RFID in Healthcare: The Emerging Enabler

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RFID has the potential to become a catalyst for new efficiencies and enhanced services for healthcare service providers. Hospitals and medical facilities seeking competitive advantage can make use of RFID to optimize their workflows, improve productivity, reduce operating costs, and provide better patient care. RFID could help prevent patient identity mix-ups, medication errors, and also reduce thefts of expensive mobile medical equipments.

The rapid advances in medical electronics have brought about a revolution in the healthcare industry. In the recent times, radio frequency identification (RFID) has received considerable attention within both healthcare and pharmaceutical industries due to its potential to efficiently track hospital inventory, mobile medical equipments, medications, patients and personnel as well. Also RFID systems are being increasingly considered as an alternative to the existing barcode technology. The purpose of an RFID system is to enable data on the identity of an object and wirelessly transmit it using radio waves. As with any emerging technology, the deployment of RFID too seems to be fraught with potential uncertainties, including privacy and security concerns. Internationally accepted standards, guidelines for RFID technology and practices, coupled with lower deployment costs might hold the key for the widespread acceptance of RFID applications in healthcare.

An Overview of RFID

RFID is a form of automatic identification and data capture (AIDC) technology that uses radio frequencies to transmit information and can be used to identify many types of objects. Every RFID system includes a radio frequency (RF) subsystem, composed of tags and readers. Each object that needs to be identified has a small RFID tag affixed to it or embedded within it. A RFID tag is a tiny radio device made of a microchip and an antenna, usually surrounded by some material. The tags are of two types, active and passive. Active RFID tags are larger, battery-powered, generally rewritable and more expensive, whereas passive tags are relatively small, inexpensive and operate using power from the RFID transceiver. While active RFID tags offer a much better identification range, and allow updating, passive tags have lower range and typically store read-only data. The tags have a unique identifier and may optionally hold additional information about the object. Devices known as RFID readers wirelessly communicate with the tags to identify the item connected to each tag and possibly read or update additional information stored on the tag.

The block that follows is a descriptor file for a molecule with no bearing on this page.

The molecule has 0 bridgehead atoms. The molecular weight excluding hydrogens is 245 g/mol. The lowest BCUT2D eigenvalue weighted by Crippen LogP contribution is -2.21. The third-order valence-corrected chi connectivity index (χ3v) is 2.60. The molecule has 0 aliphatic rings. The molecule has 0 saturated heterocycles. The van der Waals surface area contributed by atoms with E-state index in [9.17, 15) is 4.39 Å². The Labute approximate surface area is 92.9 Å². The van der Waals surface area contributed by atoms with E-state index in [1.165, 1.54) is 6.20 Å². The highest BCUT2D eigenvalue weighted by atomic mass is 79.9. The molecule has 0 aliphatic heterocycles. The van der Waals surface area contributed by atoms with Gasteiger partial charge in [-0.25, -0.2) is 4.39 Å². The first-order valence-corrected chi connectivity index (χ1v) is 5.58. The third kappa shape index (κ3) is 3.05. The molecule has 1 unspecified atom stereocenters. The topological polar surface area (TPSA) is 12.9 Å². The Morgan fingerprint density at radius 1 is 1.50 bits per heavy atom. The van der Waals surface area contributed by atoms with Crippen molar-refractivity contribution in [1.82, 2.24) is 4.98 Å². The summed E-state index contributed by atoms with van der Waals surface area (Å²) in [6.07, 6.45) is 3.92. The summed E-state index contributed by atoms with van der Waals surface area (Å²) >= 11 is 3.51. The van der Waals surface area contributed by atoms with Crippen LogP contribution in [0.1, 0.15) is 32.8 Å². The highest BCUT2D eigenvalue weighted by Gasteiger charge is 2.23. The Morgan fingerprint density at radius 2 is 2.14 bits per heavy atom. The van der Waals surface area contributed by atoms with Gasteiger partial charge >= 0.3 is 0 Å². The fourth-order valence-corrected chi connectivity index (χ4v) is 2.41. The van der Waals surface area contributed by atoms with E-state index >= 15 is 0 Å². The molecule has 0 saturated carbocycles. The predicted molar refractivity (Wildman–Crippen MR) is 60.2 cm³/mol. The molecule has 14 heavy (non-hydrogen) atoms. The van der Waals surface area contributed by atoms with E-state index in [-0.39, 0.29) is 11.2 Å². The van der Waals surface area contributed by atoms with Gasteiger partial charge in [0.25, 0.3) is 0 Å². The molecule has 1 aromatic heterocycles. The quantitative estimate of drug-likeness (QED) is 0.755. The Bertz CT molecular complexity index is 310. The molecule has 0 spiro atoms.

This communication can occur without optical line of sight and over greater distances than other AIDC technologies. Passive RFID tags require manual scanning to capture the identification data whereas an active RFID tag does automatic scanning and transmits the data to RFID-enabled devices. RFID technologies support a wide range of applications including asset management, tracking, access control and automated payment.

RFID vs Barcode

Though RFID and barcodes are perceived to be competitive technologies, both seem to complement each other. The distinct advantages of RFID system over barcodes could be summarized as follows:

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